Some residents don’t want their Parker County town to exist anymore. Here’s why.

·3 min read
Bud Kennedy/bud@star-telegram.com

Some residents who live in the small Parker County community of Reno say it’s time to dissolve the city’s government and assets.

Former Mayor Eric Hunter, who led a petition drive to “disincorporate” the city, said he received the necessary number of signatures from registered voters to put the proposal on the ballot where voters will decide if the city should continue to exist.

He collected 496 signatures from registered voters, which is more than the number needed to hold an election, he said.

Hunter said he delivered the petitions to the Parker County Elections office and to the city of Reno last week.

“I wasn’t surprised by the amount of signatures,” he said. “There are a lot of reasons, not just one root cause.”

Hunter said he referred to Chapter 62 of the Local Government code on abolishing a municipality to craft the petition.

According to the code, Reno would have to hold an election to dissolve the city on the next uniform election date when the mayor is also on the ballot. That would be May 2023.

Reno Mayor Sam White said he doesn’t understand why a former mayor and council member would want to initiate efforts to abolish the city.

“It’s surprising that you have a mayor involved in city politics for 14 years that helped the city. Now, he wants to tear it down,” said White, who added that he doesn’t understand Hunter’s motives.

If residents vote to disincorporate the city, it means water rates would go up because the city would no longer own the water system, and it would also affect services such as fire and police, he said.

Reno is the largest contributor to the area’s volunteer fire department that also serves Pelican Bay, Sanctuary and Briar. The city contributes around $200,000 annually, White said.

Hunter said he and others in the community began talking about disincorporating the city last fall because of growing concerns about “mismanagement” in the police department and the need for water system improvements and a sewer system to encourage commercial development.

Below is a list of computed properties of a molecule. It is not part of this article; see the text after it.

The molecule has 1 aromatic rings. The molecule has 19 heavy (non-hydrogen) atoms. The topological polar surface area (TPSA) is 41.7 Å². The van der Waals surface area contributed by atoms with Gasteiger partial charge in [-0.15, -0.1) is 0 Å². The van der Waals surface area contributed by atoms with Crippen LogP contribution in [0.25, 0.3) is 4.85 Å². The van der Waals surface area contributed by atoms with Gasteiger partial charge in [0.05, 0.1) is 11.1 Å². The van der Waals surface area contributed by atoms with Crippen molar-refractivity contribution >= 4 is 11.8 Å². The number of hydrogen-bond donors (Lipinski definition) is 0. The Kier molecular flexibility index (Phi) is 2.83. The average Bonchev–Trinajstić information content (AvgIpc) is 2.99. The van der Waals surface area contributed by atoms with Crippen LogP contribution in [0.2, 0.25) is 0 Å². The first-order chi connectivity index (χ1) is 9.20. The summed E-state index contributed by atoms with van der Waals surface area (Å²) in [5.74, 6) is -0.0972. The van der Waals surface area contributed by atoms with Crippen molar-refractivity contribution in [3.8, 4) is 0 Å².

Hunter said there is a need for more commercial development to provide a larger tax base and to lessen the burden on property owners when paying for city services.

He is also concerned that the police department now has less experienced officers after former police chief Tony Simmons and other officers left about a year ago over disputes with the council over performance and salaries.

But White said the current police force has the necessary experience, and that response times would increase if the Parker County sheriff’s department took over patrolling the city.

Reno is also under Stage 5 water restrictions after city officials reported that the wells couldn’t keep up with the demand because of the ongoing drought and high temperatures.

Hunter said he is also concerned about a $1 million loan to repair roads. He said most of the work was done on roads leading to new developments while other roads are still dirt and gravel.

“I think we are in an unsustainable situation,” he said.

Joy Jenkins, who moved to Reno two years ago, said she is also unhappy with how the city is being managed and said she got better services when she lived in unincorporated Parker County.

She described how the sheriff’s department responded quickly to calls, and commissioners repaired roads quickly, but she said she hasn’t gotten the same service from Reno.

Jenkins said there was a good response from residents when they were asked to sign the petition.

“They’ve been incorporated for 55 years and have nothing to show for it,” she said.